MANATEE -- A Manatee County Sheriff's Office lieutenant remained in jail Friday on charges of child molestation as a judge considers new evidence that he may be a threat to the community.
"I received evidence that, in December of 2012, the defendant made some disclosures and statements that he had no intention of ever going to prison ... that he would take people down, that he was stockpiling weapons," Assistant State Attorney Dawn Buff told Judge Robert A. Farrance during a hearing Friday.
Lt. Dale Couch, a 20-year veteran of the sheriff's office, was arrested Thursday and charged with three counts of child molestation. Investigators say the improper touching occurred between Oct. 15, 2009, and July 25, 2012. Couch knew the two reported victims.
In light of the new evidence, Farrance continued the hearing until 8 a.m. Saturday so that the evidence could be investigated, as well as presented to Couch's attorney.
"I'm not so sure we don't need to get those into evidence and find out more about it," Farrance said. "I'm not adverse to going back to it tomorrow morning."
Couch was being held on no bond Friday. But Farrance said he presumed Couch, 50, will be able to post bond on the molestation charges.
"There will be a bond," Farrance said. "He is entitled to a bond."
"He is being housed in an undisclosed facility for his own safety," defense attorney Greg Hagopian said.
Hagopian urged the judge to set a modest monetary bond with the condition of no contact.
"Obviously, there is a danger for him to remain incarcerated being that he is in law enforcement," Hagopian said. "His name has been all over the newspaper, all over the radio, all over the TV."
He also said that Couch's reputation has been tarnished. "Mr. Couch adamantly denies these accusations and he welcomes the opportunity to clear his name and reputation that has been smeared in the media already," Hagopian said.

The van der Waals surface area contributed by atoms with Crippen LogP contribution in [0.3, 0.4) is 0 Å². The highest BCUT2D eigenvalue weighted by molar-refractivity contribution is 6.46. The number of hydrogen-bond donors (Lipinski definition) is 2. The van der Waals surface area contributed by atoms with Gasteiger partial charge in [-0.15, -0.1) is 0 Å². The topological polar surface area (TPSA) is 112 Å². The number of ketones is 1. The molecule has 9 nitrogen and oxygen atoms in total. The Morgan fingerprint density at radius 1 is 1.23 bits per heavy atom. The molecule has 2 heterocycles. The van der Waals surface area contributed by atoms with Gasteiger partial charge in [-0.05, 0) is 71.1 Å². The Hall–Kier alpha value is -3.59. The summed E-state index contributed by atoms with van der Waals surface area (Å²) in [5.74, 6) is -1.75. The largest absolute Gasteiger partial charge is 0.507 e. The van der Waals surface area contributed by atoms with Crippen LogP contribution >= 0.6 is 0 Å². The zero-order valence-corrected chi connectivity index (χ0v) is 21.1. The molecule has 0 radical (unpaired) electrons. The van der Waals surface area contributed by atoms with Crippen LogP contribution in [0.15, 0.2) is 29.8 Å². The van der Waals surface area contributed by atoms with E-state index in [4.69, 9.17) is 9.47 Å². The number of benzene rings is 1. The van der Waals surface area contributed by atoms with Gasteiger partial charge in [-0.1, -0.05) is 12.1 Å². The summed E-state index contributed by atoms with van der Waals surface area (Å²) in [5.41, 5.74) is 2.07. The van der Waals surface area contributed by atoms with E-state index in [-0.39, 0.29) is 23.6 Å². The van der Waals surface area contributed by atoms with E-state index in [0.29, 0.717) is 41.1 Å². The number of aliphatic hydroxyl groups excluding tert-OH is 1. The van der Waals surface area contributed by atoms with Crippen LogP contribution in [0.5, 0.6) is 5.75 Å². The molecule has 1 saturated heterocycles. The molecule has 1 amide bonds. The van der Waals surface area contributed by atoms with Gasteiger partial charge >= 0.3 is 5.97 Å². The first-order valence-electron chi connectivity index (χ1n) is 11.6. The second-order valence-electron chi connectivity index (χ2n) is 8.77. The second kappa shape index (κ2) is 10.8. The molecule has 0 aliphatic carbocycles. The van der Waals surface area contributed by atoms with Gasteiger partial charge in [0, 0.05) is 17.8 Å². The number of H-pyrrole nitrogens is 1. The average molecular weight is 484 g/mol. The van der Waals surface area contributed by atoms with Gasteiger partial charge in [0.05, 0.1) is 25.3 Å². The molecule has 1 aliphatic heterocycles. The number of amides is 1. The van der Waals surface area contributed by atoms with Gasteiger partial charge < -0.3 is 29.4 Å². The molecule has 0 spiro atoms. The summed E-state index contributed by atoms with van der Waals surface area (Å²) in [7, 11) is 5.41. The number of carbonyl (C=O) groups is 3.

"He has defended himself and cooperated the whole time since July," referring to when Couch was first investigated last year on the molestation accusations.
Hagopian questioned the amount of time that has passed since the original investigation was closed in November after the state attorney's office decided not to prosecute, and when it was reopened this past March after new evidence was provided to investigators.
"The disclosure came about after a short time of therapy," Buff said, referring to one of the victims. "It came about as a situation where in therapy it was disclosed, she had an opportunity to talk about it, she was upset and embarrassed."
Couch has been suspended without pay, and the sheriff's office is trying to fire him. State law requires that he be granted a hearing.
That hearing is set for Tuesday, according to sheriff's office spokesman Dave Bristow. The hearing is not open to the public, but the sheriff's office will issue a statement announcing the decision, Bristow said.
Before his arrest, Couch had been on administrative leave with pay since March 29, when the investigation was reopened.
Couch began his career in Manatee County on Feb. 9, 1993, as a detention officer before making the transition from corrections to law enforcement in 1995.
Through the years he made his way up the ranks until a promotion in 2007 to his current rank of lieutenant, assigned to District 2's patrol unit.
Couch has received numerous recognitions during his career. He also been the subject of multiple internal affairs investigations, including for employee misconduct and conduct unbecoming, according to his personnel file.
Jessica De Leon, law enforcement reporter, can be reached at 941-745-7049. You can follow her on Twitter @JDeLeon1012.